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Soon onigiri becomes so popular that it spreads to other countries: Korea, China, London, and etc. There are specialty shops and small restaurants that sell onigiri.

To learn how to make your own, check out OJC’s Cooking Day! All information is written in the flyer on our Facebook Page at Origami & Japanese Club at UIUC. If you have any questions, feel free to message us through our Facebook.

Thanks everyone!




Trick Or Treating

Hello Everyone!

I hope October is treating you well! Halloween is right around the corner and many of you might have already made plans on how you’re going to be spending it: costume parties, trick or treating, and etc. Similarly, Halloween is a fun day in Japan as well!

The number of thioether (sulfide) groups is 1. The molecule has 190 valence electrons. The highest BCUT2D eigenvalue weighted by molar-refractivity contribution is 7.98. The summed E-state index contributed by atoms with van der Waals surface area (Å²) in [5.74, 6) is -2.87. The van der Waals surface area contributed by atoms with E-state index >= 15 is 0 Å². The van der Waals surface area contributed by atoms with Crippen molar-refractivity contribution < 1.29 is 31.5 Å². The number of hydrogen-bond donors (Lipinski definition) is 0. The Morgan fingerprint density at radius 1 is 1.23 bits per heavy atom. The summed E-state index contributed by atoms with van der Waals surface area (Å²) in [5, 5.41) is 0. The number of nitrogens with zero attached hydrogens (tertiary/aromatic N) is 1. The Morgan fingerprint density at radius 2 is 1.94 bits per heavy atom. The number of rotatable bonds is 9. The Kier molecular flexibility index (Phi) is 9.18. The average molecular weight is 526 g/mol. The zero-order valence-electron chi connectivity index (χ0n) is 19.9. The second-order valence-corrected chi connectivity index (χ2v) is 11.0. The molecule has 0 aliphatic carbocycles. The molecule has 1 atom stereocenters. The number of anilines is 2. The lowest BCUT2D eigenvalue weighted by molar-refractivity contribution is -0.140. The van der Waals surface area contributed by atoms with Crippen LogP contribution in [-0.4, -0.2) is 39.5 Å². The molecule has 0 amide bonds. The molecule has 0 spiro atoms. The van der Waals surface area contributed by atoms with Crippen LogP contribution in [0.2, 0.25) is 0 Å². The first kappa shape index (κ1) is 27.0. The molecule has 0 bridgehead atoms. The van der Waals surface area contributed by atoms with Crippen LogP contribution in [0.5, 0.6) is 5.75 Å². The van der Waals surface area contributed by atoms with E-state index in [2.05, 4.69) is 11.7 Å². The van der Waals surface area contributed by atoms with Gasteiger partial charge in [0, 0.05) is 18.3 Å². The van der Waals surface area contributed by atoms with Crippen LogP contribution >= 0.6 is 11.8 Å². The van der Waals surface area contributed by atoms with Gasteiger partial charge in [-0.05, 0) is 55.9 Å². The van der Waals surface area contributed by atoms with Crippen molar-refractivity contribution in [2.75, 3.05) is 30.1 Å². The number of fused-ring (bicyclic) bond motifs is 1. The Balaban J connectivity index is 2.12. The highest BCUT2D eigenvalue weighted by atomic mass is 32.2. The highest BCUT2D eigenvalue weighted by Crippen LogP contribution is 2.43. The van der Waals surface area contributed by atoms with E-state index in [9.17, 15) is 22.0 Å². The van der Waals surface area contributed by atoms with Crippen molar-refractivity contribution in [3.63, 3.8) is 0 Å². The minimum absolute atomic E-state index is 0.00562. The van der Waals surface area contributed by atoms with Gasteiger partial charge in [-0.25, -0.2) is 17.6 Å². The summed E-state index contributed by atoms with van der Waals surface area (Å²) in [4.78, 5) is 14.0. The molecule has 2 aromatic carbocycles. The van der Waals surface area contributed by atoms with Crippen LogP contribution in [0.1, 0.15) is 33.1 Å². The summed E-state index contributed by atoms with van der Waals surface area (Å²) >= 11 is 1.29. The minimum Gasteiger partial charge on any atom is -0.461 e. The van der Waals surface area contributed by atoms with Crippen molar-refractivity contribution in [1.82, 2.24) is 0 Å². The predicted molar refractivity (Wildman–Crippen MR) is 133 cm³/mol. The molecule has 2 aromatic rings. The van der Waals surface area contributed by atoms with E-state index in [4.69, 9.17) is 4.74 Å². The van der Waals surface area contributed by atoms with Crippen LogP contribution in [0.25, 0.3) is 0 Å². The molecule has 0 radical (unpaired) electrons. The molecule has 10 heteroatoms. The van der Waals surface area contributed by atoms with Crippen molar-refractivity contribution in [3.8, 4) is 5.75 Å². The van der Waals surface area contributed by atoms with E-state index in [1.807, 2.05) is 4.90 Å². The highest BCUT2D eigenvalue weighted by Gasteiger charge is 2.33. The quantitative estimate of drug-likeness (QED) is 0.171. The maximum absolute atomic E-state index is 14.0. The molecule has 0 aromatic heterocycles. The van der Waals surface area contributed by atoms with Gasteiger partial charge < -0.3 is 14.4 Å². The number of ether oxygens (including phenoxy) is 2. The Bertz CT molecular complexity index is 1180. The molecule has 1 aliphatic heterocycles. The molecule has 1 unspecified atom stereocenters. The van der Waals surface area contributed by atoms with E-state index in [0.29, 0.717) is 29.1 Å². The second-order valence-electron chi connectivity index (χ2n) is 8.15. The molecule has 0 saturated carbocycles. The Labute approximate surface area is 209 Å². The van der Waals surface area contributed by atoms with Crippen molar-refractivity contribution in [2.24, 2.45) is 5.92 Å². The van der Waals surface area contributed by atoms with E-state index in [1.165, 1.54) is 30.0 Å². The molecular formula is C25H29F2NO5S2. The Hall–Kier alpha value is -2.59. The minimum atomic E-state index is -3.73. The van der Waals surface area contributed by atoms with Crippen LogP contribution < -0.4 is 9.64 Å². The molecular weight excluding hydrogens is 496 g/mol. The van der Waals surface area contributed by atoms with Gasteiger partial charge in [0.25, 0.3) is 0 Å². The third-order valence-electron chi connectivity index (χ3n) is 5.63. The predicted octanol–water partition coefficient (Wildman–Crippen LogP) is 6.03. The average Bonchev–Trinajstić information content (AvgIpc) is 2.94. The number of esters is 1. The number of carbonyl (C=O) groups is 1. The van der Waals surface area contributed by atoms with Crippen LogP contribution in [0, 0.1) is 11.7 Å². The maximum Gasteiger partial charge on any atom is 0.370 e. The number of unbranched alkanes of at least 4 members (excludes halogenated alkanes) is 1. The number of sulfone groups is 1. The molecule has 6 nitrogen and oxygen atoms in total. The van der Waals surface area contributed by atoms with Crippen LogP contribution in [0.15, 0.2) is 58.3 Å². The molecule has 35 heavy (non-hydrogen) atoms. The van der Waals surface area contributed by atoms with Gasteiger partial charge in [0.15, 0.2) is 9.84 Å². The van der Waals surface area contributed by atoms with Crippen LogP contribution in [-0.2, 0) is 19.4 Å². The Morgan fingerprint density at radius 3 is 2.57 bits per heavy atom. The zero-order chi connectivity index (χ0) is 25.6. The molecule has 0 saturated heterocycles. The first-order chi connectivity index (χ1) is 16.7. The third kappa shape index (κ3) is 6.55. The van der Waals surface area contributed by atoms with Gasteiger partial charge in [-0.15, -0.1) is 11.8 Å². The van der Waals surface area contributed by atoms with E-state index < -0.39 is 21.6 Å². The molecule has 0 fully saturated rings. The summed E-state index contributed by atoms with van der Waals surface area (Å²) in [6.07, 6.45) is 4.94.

In America, trick or treat is a traditional activity. Children go out to their neighborhoods and knock on doors asking, “Trick or Treat”. Then they would receive candy and different small trinkets.

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Figure 1

People in Japan often go out to Halloween parties; however, trick or treating is still not as popular as it is in America.

Well first of all to go trick or treating, people have to pay in the neighborhoods that are hosting the trick or treating events. Second of all, children could only go to specific houses and only the people who paid before could go. Lastly, the children don’t say “trick or treat”. Instead, they say “Happy Halloween”. You can learn more about it by clicking on this video.